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FX 1001 Winter Triticale Food Plot
As I sit here in January, I'm already thinking about my food plot strategy for the upcoming season.
A fairly new alternative has caught my attention. It's called...FORAGE FX 1001 WINTER TRITICALE...a winter hardy wheat (I think).
I have no experience with planting Wheat in any of my food plots so I am kindly asking for some help.
Any feedback would be greatly appreciated.....
1) When is it planted? I believe in August. 2) If planted in August, will it be mature enough for deer during hunting season. I live in the Northeast. 3) Is it an annual or perennial? 4) How do you plant it? I don't have a tractor. Can I hand seed and drag? 5) What fertilizer, if any, should I use? 6) What are the benefits/drawbacks? 7) Once planted, is there maintenance? If so, what? Any other thoughts would be most welcome.
Thank you in advance
Triticale is basically a cross between wheat and rye. It is very winter hardy, which means It should withstand a pretty cold winter, and grow the following spring. For food plot purposes, my guess it is best planted in late August/early September in your area. The green leaves are what is attractive to the deer in the fall/winter. It would be considered an annual. If planted in the fall, it should start to green up again the following spring, and if not terminated by spraying or discing, it will continue to grow and put seed heads on and ripen in mid summer. You can broadcast the seed by hand or with a hand/atv seeder. If you get plenty of moisture, it will sprout right on top of the ground, but it would be ideal to incorporate it into the soil approximately an inch deep. Ideally, a soil test would be best to know what amendments need to be added to your soil. Generally, Nitrogen is the most beneficial fertilizer for grasses.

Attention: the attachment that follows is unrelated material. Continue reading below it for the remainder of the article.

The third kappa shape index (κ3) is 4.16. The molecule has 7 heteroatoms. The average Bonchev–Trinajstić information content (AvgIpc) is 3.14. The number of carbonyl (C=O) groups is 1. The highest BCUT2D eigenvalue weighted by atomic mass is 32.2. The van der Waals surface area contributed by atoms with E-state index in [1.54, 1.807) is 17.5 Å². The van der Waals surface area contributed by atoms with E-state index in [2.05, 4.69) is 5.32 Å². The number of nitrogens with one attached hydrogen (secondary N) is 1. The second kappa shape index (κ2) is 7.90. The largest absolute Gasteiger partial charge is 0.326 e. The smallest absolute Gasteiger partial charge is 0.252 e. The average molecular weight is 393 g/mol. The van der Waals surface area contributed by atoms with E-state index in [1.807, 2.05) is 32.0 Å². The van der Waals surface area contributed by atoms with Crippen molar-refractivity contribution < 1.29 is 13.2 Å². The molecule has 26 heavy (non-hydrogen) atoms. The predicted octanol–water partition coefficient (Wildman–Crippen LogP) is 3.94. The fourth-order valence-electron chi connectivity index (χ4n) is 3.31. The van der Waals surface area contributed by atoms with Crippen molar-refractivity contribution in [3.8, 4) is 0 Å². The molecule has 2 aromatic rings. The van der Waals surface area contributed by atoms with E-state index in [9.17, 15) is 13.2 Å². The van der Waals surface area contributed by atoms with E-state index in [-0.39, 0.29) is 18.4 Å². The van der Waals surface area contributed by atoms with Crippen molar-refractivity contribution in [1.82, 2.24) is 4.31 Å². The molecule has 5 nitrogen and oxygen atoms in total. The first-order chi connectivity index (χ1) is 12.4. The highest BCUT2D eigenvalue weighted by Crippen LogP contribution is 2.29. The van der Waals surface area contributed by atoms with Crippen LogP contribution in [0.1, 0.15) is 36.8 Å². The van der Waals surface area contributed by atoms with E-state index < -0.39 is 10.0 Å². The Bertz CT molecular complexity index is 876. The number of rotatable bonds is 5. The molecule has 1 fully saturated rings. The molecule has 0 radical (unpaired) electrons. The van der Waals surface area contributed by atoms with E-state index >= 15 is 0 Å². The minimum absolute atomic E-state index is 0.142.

It is very easy to grow and usually very attractive to deer in the fall, but somewhat less so in the winter, especially in northern states. Personally, I prefer triticale to most other cereal grains (wheat, rye, oats). Oats are good as well, but they are not winter hardy. A few hard freezes and they are toast.
why not just use cereal rye? it works great, inexpensive and you can get awnless if you let it bolt in the late in the late spring? Rye is MUCH more forgiving then winter wheat.
This is rye in earl Apr in OH, it grew all winter and all four acres were mowed chin high by the herd.